Mr Pozgalev, a former governor of Vologda, an ethnic Russian region that includes Cherepovets, identified the mood swing while campaigning for United Russia in last year’s elections. “I was meeting voters and I suddenly realised that it did not matter what I was saying—they were simply not listening. They did not object to what I said: they ignored it.” In the Vologda region—where, unlike in Moscow, the vote was rigged only a little—United Russia got about 30%.
Although Mr Putin has distanced himself from United Russia, his promises and speeches are now met with the same indifference. The problem is not what Mr Putin says, but that he is the person saying it. People are tired of him. More fundamentally, they are fed up with the personalised system that he presides over. It looks not just corrupt but increasingly anachronistic. Ever more Russians want legitimate institutions. They want to know power can change hands. And because this is exactly what Mr Putin cannot offer, the conflict between him and them is irreconcilable.
Mikhail Dmitriev of the Centre for Strategic Research (CSR), who predicted today’s stand-off, argues that it has come about because the middle class has emerged as a political force. Having first become consumers, they are now becoming citizens.
When Mr Putin first came to power, Russia’s electorate was relatively homogenous in its incomes and requirements. As defined by CSR, the middle class made up some 15% of the population. Having begun to develop in the 1970s and 1980s, it had been knocked back first by the collapse of the Soviet economy, then by the 1998 financial crisis. Mr Putin’s promise to build a strong, paternalistic state appealed to its members as much as to everyone else. They voted for him and hardly protested when he destroyed the few symbols of their liberal aspirations—such as NTV, a private television channel—or squeezed small political parties out of parliament.
High oil prices allowed the Kremlin to court the traditionalist, paternalistic part of Russia while keeping taxes low, to the benefit of the middle class. By the end of the 2000s Russia’s middle class had become richer and bigger, making up some 25% of the population and nearly 40% of the workforce—and those proportions were higher in big cities. As they shopped in IKEA, ate out in restaurants and holidayed in Europe (see chart) their habits and expectations began to change; but even as their size grew, their access to representation did not.
Accustomed to choice and respect as consumers, they have found their contacts with the state ever more irksome. Getting a driving licence or registering a car involves bribes and humiliation. Driving involves more bribes and the fresh humiliation of bureaucrats in black cars with blue flashing lights pushing everyone off the road. Corrupt officials deem properties “derelict” while secretly allocating them to friendly developers. The demands for an independent judiciary, the protection of property rights and an efficient bureaucracy spring not from political theory but from painful experience.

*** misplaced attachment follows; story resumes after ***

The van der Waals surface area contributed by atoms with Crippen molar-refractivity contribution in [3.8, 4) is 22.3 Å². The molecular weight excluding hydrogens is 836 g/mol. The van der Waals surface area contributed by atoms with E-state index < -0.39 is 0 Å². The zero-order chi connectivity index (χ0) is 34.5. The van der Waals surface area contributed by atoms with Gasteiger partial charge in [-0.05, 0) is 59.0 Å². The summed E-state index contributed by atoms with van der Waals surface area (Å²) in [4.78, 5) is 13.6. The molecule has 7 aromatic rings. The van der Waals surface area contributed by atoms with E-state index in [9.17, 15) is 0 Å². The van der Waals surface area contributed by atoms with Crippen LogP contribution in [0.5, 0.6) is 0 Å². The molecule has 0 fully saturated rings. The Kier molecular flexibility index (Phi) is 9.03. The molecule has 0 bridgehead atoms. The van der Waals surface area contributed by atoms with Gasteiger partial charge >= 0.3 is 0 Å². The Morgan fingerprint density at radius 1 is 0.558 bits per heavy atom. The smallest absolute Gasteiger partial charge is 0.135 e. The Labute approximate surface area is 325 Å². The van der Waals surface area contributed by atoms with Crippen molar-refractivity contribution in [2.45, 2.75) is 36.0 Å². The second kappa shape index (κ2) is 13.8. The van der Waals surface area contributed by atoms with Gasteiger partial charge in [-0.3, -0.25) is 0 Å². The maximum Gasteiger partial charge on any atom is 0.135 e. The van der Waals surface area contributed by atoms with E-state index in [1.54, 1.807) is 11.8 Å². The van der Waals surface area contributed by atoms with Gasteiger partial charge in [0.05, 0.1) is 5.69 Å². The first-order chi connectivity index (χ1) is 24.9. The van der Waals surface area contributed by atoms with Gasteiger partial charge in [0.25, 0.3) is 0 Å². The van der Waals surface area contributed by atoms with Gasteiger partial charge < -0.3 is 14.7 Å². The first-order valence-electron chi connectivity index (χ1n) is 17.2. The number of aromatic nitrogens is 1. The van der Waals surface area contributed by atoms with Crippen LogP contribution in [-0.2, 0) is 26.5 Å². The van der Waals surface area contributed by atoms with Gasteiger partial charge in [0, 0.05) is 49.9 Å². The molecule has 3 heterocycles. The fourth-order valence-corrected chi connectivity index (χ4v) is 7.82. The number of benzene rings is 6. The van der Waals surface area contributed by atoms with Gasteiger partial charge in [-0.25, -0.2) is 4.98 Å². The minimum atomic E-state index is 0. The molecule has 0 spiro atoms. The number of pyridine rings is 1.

Although these problems are longstanding, double-digit income growth soothed the sting for quite a while. And after the economic crisis of 2009 removed that anaesthetic, the presidency of Dmitry Medvedev provided something of a placebo. With his tweets and iPad, he appealed to the most modern part of the middle class, promising liberalisation and institutional change, whereas Mr Putin continued to appeal to the traditionalists. What some Western observers mistook for true conflict between them was for the most part a carefully contrived balancing act.
By the summer of 2011, the emptiness of Mr Medvedev’s promises had become apparent. When Mr Putin announced the latest job swap a quarter of the Russian population felt insulted, according to the Levada Centre. Many began to realise quite how old they would be in 2024, when the last term for which Mr Putin might run would finally draw to a close.
In the December elections the disgruntled followed the advice of Alexei Navalny, an influential blogger and anti-corruption crusader, and voted for any party other than “the party of crooks and thieves”, as he labelled United Russia. When the Kremlin rigged the Moscow results people came out onto the street not in defence of the parties they had voted for, but in defence of the votes themselves. They were demanding respect. When Mr Putin ignored their demand for “fair elections” their slogan became “Russia without Putin”.
Watch it for the rubble
A poll by the Levada Centre found a wide range of ages, incomes and political preferences among the protesters; they are not just the young, well-off middle class. What they have in common is their level of education: 70% were graduates.
Andrei Zorin, a cultural historian at Oxford, sees a pattern repeating itself, one that played a role in both the rise of communism and its fall. First the state helps to create and sustain an educated class with European values. Then that class gets emancipated and starts to destabilise the system which created it. Eventually the system collapses—with the educated class largely buried in the rubble.
That is what happened to the Soviet intelligentsia, nurtured in state research institutes. Today’s equivalent (often the children of yesterday’s intelligentsia) has also grown up in the folds of an authoritarian state, but this time in fancy bars, art galleries and a glossy media milieu. For much of the 2000s this creative class eschewed politics for the make-believe world of fashion and entertainment magazines such as Afisha (“The Playbill”). But now politics have come into fashion.